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Jellison: Cats control their own destiny

By Joel Jellison

In just four games, Kansas State could be the regular season Big 12 champion.

And that’s pretty amazing when you think about it.

Of course, the Wildcats will likely have to win all four games, including one tonight against Texas Tech at 6 p.m. inside Bramlage Coliseum.

Texas Tech arrived in Manhattan on Saturday night after losing at Iowa State earlier that day. K-State officials did not expect today’s weather forecast to affect the game.

K-State is currently sitting tied atop the Big 12 standings with Kansas, the team that has held an airtight death grip of the conference for several years now. And although K-State might finish tied with the Jayhawks if it wins out, you just have to look at where the team was in March to understand how they came so far.

From the suspension of Jamar Samuels, the third-round loss to Syracuse in the NCAA tournament and the departure of Frank Martin, things got unsettled for K-State pretty fast.

Athletic director John Currie’s answer was to hire Bruce Weber. Weber had just been fired as the head coach at Illinois, failing to meet the program’s standards with the Big Ten and the NCAA tournament.

Weber didn’t arrive with the kind of message Bob Huggins did — saying “Why settle for second when first is available” — and by all appearances and attitude, he appeared to be the polar opposite of Martin and Huggins.

But Weber went right to work, installing his motion offense to add to the Wildcats’ stingy defensive style. And it worked.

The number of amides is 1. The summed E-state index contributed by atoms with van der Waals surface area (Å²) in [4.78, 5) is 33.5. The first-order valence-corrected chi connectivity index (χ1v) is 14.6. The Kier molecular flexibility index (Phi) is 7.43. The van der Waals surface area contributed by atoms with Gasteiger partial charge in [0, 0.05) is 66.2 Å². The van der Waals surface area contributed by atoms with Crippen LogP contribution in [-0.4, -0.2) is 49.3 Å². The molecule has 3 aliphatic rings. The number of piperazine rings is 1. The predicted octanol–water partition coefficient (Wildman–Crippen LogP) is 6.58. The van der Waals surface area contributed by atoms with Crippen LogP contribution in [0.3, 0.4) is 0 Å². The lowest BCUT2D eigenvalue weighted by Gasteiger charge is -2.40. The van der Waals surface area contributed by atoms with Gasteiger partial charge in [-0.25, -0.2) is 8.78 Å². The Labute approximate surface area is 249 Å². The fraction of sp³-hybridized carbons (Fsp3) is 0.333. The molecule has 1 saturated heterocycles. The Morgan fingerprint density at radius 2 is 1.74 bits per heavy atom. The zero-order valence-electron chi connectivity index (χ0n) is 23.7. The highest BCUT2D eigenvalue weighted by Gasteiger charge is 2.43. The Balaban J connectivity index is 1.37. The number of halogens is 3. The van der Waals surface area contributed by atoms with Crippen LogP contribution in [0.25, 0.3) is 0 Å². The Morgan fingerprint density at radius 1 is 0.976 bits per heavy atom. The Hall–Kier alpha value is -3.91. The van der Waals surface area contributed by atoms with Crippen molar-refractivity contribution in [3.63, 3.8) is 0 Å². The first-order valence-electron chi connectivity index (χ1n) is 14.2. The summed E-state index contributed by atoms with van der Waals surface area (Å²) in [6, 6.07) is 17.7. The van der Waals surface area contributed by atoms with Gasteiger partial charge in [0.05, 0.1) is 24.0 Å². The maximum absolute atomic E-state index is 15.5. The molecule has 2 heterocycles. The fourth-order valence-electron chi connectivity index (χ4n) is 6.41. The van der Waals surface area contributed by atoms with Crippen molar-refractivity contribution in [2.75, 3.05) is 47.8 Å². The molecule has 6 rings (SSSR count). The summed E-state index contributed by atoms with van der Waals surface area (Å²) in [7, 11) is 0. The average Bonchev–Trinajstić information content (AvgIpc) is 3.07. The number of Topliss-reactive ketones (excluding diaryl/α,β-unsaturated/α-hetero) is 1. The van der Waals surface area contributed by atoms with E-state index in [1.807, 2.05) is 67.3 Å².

After a few growing pains — and losses to Michigan and Gonzaga — the Wildcats showed just how good they could be this season with a win over Florida in Kansas City.

Weber and the Wildcats dove into Big 12 play head first, beating Oklahoma State, and knocking off former coaches in Huggins at West Virginia and Lon Kruger at Oklahoma. Martin had just one win over a former K-State coach in his five years in Manhattan. Weber is 4-0 in his first season.

K-State was within a possession or two of losses to KU at home and Iowa State, and since has only lost to an angry Jayhawks team determined to end it three-game skid early in February.

On Saturday, K-State beat Texas and won its 22nd game of the season, setting a record for the most wins by a first-year K-State coach in the regular season.

The stigma behind Weber has been that he is successful with someone else’s players, just as he has been this year. But if that’s the case, KU coach Bill Self had success with Kruger’s players at Illinois, and then Roy Williams’ leftovers at Kansas.

Miami coach Jim Larranaga is having success two years into his tenure with the Hurricanes, winning with players mostly recruited by Frank Haith, who, oh by the way, won with Mike Anderson’s players at Missouri last year.

In reality, all coaches either win or lose with someone else’s players when they take a new job. Weber quickly turned around the Southern Illinois program during his time there, earning the reputation that helped him land the job with the Illini.

And now he is not only sustaining success for K-State this season, but attempting to even elevate it over what Martin did in his last two seasons as coach after taking the team to the Elite Eight.

He’s taken guys like Shane Southwell and turned them into a quality starter, with a shot he never knew he had. And he took Nino Williams, a guy who seemed lost in Martin’s system, and made him an important contributor off the bench.

And now the Wildcats find themselves square in the Big 12 race, and with even a chance of disrupting what Kansas has done over the last eight years.

There were people who thought Martin leaving K-State would be the end of its successful run. But look at the Wildcats now, and look at what Weber has a chance to accomplish.

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